Lecture 10: Introduction to Progressivism on the Domestic Front
a. Progressivism was not one movement, but many.
b. Progressivism is now most often viewed as fundamentally conservative in nature, but at the time it was viewed as liberal, even radical at times.
c. Progressives stood for reform of American society in the arenas of politics and law, economics, civil rights, labor rights, and moral attitudes.
d. Progressivism, like Populism, was a “ground-up” movement—it began at the local level and worked its way up to the highest levels of government. Unlike Populism, it involved both the emerging American middle class and the intellectual elites—as well as the Populist constituencies of Labor and Agriculture.
e. Progressivism was a response to the problems created by the rapid growth and industrialization of American in the three decades following the civil war.
a. Municipal reform was undertaken in large cities across the county to destroy the powers of the political Machines that had long dominated city politics.
b. Cities began developing infrastructure for providing social services to the poor and unemployed.
c. Some of the Machines—such as Tammany Hall in New York—actually reformed themselves by allying themselves with the concerns of social reformers.
d. At the state level, the “Wisconsin Plan,” developed in Wisconsin by Governor Robert Lafollette, served as a model for other states across the country.
e. The Wisconsin Plan consisted of political reforms such as Direct Election of Senators, Direct Primaries, the Right of Recall, The Initiative and Referendum. 18 states would implement most of the Wisconsin plan by 1918—all states implemented parts of it.
f. The plight of labor was another target of early progressive reform efforts. Numerous states adopted laws forbidding child labor, placing limits on the number of hours people could work (8 hour workday became law in several states), and forced companies to introduce systems of workman’s compensation—to take care of workers who were injured on the job, or the families of workers who were killed on the job.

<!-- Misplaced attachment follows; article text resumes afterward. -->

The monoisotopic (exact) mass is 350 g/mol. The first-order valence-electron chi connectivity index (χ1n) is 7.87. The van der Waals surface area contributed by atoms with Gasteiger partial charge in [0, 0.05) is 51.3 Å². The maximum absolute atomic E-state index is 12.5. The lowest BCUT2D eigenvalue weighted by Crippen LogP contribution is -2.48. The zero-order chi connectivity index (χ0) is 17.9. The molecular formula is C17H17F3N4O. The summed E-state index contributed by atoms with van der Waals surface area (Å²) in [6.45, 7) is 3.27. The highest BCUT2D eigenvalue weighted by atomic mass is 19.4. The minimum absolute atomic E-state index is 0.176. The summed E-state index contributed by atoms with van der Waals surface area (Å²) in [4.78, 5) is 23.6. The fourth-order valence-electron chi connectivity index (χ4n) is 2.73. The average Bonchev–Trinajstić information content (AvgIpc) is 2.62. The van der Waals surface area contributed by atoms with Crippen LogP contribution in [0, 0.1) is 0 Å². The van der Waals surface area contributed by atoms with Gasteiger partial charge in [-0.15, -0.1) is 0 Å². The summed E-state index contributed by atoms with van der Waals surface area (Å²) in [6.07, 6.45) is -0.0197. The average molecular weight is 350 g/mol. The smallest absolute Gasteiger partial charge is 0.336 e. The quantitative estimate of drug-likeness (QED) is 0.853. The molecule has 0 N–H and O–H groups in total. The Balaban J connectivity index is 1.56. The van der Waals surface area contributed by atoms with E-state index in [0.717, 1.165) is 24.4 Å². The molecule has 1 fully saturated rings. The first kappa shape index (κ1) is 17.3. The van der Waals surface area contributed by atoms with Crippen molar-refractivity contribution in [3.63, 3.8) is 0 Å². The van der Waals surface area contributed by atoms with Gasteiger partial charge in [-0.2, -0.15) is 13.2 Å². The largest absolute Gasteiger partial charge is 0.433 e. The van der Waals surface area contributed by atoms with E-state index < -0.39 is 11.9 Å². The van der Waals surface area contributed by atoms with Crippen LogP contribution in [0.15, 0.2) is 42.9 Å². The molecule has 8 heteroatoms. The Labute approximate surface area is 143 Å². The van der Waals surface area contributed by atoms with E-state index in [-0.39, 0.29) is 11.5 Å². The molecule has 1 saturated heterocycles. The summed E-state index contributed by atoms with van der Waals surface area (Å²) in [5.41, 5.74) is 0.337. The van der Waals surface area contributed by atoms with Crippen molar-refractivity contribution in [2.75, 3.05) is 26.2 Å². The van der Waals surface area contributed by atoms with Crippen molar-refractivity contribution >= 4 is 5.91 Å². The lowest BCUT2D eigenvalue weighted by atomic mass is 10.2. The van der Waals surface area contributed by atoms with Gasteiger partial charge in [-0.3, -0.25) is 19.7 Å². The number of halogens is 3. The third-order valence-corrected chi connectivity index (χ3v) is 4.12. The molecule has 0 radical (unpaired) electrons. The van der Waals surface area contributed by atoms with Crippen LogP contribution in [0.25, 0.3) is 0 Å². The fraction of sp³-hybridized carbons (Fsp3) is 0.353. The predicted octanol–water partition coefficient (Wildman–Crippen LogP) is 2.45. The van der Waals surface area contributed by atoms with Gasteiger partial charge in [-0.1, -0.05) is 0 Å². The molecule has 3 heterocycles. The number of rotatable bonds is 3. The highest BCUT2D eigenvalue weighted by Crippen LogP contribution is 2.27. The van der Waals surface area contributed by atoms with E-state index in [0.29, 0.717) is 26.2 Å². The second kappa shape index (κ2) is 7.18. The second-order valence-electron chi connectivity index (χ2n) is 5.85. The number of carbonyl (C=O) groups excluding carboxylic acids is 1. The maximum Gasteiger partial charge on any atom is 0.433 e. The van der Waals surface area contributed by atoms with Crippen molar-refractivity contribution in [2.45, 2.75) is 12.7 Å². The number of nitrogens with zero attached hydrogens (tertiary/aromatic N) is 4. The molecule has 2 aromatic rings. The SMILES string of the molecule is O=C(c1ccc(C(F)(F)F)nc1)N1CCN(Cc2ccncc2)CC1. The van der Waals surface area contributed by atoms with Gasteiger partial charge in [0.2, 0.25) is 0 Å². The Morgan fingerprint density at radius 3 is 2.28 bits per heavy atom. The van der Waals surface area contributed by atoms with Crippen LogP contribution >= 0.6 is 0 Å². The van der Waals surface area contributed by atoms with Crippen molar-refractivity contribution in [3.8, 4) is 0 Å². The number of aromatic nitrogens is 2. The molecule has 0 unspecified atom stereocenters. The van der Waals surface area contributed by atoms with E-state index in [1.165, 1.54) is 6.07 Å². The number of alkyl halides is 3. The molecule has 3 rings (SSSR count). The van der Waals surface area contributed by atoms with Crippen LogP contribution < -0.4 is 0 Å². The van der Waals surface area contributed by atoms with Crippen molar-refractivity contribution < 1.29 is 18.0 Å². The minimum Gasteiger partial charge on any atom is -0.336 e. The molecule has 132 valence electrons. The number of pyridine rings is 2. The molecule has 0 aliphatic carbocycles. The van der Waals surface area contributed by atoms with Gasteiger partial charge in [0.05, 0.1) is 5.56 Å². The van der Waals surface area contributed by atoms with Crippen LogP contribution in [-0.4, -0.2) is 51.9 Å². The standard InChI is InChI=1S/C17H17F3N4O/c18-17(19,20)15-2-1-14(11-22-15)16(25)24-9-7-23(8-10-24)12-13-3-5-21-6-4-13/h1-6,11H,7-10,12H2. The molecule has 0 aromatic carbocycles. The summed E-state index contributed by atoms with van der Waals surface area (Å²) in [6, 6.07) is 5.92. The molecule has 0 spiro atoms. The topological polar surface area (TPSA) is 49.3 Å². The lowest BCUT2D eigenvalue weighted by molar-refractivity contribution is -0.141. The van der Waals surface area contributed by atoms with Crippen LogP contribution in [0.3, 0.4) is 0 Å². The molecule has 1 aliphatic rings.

a. Muckrakers were journalists who did sensationalistic investigative journalism into the conditions people were subjected to in their everyday and work life.
i. In his book The Jungle, Upton Sinclair exposed the horrors of poor immigrants working at a meat packing plant in Chicago. Eventually, the expose led to the passing of the US Clean Food and Drug Act.
ii. Ida Tarbell, in her book, The History of Standard Oil, exposed the ruthless methods J.D. Rockefeller had used to create his huge oil empire and to drive others out of business. This led to the passage of the Clayton Anti-Trust Act and eventually, the break-up of Standard Oil into seven smaller companies.
iii. William Allen White, in The Shame of the Cities, exposed the corruption of machine politics in US cities and the costs it imposed on everyone, especially the urban poor.
a. Theodore Roosevelt, William Howard Taft, and Woodrow Wilson were all Progressive Presidents.
b. While Roosevelt may have been the most vociferous, Wilson was the most effective.
V. National level Progressivism was focused on different areas than local.
b. Efficiency was the key word—Progressives wanted to modernize everything about the way government worked and to increase efficiency throughout society.
VI. The National government was also key to the effort to getting the corporations under control. Numerous pieces of national legislation were passed controlling various aspects of business.
VII. National Progressivism resulted in the implementation of effective anti-trust laws, the end of child labor, the reduction of tariffs, the creation of the Federal Reserve System, the Right to Vote for women, and Prohibition—among many other reforms.
VIII. The Progressive movement marked the end of laissez-faire government in America and the beginning of public acceptance—indeed demand for—an active government that looked out for the welfare of common people.